Available at: https://digitalcommons.calpoly.edu/theses/2282
Date of Award
MS in Biological Sciences
College of Science and Mathematics
Gita R Kolluru; Larisa K Vredevoe
College of Science and Mathematics
Parasites often have profound effects on the survival and evolution of their hosts, and hence on the structure and health of entire ecosystems. Yet basic questions, such as the degree of virulence of a given parasite on its host, and factors influencing which hosts in a population are at the greatest risk of infection, are vexingly difficult to resolve. The western blacklegged tick-western fence lizard (Ixodes pacificus-Sceloporus occidentalis) system is important, primarily because I. pacificus, a vector of the Lyme disease spirochete Borrelia burgdorferi, is dependent on S. occidentalis for blood meals in its subadult stages, and this lizard possesses an innate immune response that removes the Lyme disease pathogen from attached ticks. My study focused on two aspects of the I. pacificus-S. occidentalis interaction.
In Chapter 1, I investigated factors correlating with the intensity of I. pacificus infestations on S. occidentalis. Infection intensity (parasites per host) is often highly variable within a host population, though certain individuals, such as males, tend to be more heavily infected. Previous work in the I. pacificus-S. occidentalis system suggests that differences in behavior, such as the frequency of territorial patrols, may contribute to variation in tick intensity among lizards. I therefore hypothesized that lizard traits that correlate with dominance would also correlate with infestation intensity. Specifically, I predicted that larger and more colorful males would have higher infestation intensities than less impressive animals. In this chapter, I also focused on site selection by ticks infesting S. occidentalis. Skin folds on the necks of these lizards (nuchal pockets) may function to divert ectoparasites away from eyes, ears, and other potentially vulnerable structures. I therefore also looked for factors correlating with tick attachment in these pockets. I sampled ticks on adult male S. occidentalis in the spring and summer, which is the seasonal peak for both S. occidentalis territorial behavior and subadult I. pacificus abundance. After determining the site of infestation and intensity of ticks on these lizards, I re-infested lizards with laboratory-reared I. pacificus larvae, and again quantified tick intensity and attachment location. Contrary to expectation, no host traits correlated with tick intensity among ticks naturally infesting lizards, and lab-reared larval intensity was negatively correlated with lizard body size. As expected, ticks acquired by lizards naturally concentrated inside nuchal pockets, and I also observed this site preference among ticks in lab-based experimental infestations. Although the general pattern, lab-reared ticks were more varied in the sites on which they fed. There was a negative correlation between infestation intensity and the proportion of ticks attached in nuchal pockets. Unsurprisingly, the most reliable predictor of tick intensity and site selection was the season.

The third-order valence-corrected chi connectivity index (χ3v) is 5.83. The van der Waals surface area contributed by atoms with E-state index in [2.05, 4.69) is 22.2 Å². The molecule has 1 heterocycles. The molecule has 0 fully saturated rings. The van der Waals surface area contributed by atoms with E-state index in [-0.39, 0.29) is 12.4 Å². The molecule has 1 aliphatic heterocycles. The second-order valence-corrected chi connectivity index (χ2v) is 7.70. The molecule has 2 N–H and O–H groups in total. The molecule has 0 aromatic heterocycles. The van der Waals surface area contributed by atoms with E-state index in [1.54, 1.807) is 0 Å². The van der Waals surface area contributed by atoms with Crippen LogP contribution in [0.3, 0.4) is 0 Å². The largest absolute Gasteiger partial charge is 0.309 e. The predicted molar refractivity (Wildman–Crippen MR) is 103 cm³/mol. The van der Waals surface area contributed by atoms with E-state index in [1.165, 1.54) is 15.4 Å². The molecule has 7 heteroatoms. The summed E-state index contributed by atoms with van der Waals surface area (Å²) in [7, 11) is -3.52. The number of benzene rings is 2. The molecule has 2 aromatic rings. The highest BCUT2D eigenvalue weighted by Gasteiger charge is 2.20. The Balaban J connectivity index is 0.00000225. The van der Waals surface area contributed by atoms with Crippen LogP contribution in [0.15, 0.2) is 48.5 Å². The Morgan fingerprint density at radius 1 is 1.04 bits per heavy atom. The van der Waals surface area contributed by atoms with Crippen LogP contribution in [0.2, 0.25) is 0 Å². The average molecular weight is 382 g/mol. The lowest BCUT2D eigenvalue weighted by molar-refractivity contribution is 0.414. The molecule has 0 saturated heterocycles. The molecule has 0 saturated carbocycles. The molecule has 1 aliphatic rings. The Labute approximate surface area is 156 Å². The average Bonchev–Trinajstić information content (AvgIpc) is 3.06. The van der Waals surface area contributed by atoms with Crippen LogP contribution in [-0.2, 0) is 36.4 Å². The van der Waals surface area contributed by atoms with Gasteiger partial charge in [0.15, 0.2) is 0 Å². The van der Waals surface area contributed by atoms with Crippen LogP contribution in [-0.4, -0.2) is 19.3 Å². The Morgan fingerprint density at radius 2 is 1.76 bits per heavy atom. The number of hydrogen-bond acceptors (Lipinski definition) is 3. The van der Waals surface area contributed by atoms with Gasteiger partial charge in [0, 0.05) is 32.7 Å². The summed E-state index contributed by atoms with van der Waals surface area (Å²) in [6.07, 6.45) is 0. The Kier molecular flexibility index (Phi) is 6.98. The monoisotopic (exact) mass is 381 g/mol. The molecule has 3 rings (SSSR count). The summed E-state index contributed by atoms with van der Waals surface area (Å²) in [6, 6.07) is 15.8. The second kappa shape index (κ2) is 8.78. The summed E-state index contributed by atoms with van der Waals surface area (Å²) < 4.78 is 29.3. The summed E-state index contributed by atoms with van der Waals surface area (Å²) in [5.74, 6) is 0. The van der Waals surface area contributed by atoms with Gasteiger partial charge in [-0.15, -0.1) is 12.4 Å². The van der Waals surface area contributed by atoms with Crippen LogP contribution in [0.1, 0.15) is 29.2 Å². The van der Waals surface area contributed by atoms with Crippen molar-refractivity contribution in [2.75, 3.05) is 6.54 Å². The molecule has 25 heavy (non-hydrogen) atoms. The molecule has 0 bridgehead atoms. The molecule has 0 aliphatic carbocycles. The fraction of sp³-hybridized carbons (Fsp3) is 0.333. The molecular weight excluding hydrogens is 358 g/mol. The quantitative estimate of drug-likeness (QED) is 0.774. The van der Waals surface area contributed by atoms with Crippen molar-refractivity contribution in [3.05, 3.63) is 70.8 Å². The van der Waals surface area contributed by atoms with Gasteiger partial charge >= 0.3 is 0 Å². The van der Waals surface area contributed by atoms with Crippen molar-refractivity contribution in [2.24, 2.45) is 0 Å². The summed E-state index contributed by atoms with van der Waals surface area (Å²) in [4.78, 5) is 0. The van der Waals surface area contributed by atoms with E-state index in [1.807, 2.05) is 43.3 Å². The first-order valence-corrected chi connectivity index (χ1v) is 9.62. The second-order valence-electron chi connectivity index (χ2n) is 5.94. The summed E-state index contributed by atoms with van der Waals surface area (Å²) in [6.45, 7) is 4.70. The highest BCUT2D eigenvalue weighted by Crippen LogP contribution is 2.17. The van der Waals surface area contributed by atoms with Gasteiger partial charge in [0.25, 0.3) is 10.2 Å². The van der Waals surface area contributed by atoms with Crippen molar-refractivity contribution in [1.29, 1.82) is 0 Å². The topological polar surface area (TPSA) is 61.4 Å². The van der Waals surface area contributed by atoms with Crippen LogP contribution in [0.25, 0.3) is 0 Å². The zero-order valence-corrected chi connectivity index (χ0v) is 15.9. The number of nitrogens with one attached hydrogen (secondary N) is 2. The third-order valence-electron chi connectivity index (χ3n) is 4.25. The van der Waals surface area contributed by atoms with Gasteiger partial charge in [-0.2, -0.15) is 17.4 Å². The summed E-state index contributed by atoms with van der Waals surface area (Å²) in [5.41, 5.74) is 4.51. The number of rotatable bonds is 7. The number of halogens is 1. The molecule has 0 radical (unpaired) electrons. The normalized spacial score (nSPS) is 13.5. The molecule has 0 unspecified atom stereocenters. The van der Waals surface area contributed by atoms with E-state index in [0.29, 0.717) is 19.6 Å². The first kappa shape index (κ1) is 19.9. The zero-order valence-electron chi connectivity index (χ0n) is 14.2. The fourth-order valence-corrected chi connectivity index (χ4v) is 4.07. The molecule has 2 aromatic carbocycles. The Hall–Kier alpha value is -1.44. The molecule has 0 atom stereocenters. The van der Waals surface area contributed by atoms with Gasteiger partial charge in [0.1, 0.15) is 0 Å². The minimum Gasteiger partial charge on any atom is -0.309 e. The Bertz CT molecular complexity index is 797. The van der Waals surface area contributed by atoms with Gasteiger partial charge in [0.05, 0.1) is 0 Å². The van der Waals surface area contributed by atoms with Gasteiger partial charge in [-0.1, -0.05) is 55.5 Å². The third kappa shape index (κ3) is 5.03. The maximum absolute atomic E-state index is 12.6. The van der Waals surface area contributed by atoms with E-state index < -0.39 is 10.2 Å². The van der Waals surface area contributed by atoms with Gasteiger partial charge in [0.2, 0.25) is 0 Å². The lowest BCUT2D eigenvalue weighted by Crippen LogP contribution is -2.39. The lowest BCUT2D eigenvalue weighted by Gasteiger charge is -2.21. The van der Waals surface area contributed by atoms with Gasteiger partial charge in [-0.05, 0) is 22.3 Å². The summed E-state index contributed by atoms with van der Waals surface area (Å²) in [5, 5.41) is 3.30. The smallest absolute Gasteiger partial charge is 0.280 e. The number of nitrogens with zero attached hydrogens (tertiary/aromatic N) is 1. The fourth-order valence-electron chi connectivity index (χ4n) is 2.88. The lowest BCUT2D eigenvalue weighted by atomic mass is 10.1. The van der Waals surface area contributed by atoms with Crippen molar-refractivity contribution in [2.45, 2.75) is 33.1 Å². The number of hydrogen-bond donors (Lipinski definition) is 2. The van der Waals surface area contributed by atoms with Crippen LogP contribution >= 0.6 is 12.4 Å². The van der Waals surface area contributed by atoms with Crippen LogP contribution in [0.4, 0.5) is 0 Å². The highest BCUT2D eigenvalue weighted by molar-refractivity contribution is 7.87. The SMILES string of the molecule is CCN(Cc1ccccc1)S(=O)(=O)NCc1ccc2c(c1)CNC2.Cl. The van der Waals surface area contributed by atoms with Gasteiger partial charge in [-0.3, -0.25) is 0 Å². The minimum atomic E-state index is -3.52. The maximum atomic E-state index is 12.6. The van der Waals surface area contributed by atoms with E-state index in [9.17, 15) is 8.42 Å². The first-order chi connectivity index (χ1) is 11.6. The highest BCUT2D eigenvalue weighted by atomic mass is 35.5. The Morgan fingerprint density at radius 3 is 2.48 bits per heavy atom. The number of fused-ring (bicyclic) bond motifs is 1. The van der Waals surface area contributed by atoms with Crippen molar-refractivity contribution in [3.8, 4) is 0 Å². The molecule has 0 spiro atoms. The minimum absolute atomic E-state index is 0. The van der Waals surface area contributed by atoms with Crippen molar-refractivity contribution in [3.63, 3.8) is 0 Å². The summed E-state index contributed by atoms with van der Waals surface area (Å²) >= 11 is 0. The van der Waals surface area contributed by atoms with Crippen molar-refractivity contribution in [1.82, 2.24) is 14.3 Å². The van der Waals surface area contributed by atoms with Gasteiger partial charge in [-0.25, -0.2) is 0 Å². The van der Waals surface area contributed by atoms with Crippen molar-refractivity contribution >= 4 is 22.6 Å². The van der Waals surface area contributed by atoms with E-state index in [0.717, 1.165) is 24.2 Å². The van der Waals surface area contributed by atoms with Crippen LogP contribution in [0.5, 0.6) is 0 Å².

In Chapter 2, I explored how tick attachment affects male S. occidentalis contest behavior. I. pacificus infestation has been shown to have negative physiological impacts on S. occidentalis, but mechanisms linking physiological changes to ultimate fitness consequences have been largely underexplored. I hypothesized that tick infestation reduces male S. occidentalis fighting ability by reducing O2 carrying capacity, or by obstructing or damaging vulnerable structures on their hosts. I held fifty half-hour trials between pairs of size- and ventral badge-matched male S. occidentalis, with one male in each pair infested with lab-reared I. pacificus larvae. I found that tick infestation negatively correlated with aggressive behavior in these staged contests. In support of reduced O2 capacity as the mechanism of reduced aggression, my ecologically relevant infestation intensities seemed to cause significant declines in hematocrit among experimentally infested lizards relative to controls. However, the site at which ticks attached did not significantly correlate with the aggressiveness of their lizard hosts.
This is one of only a handful of studies to address the direct effect of I. pacificus on S. occidentalis. My study demonstrates that tick infestation can be detrimental to the fitness of their lizard hosts even without the transmission of pathogens. This insight may prove informative in future work on the ecology of I. pacificus-borne diseases in the western United States. This study is also one of only a few to use parasite infection to induce an asymmetry in fighting ability in intrasexual contests.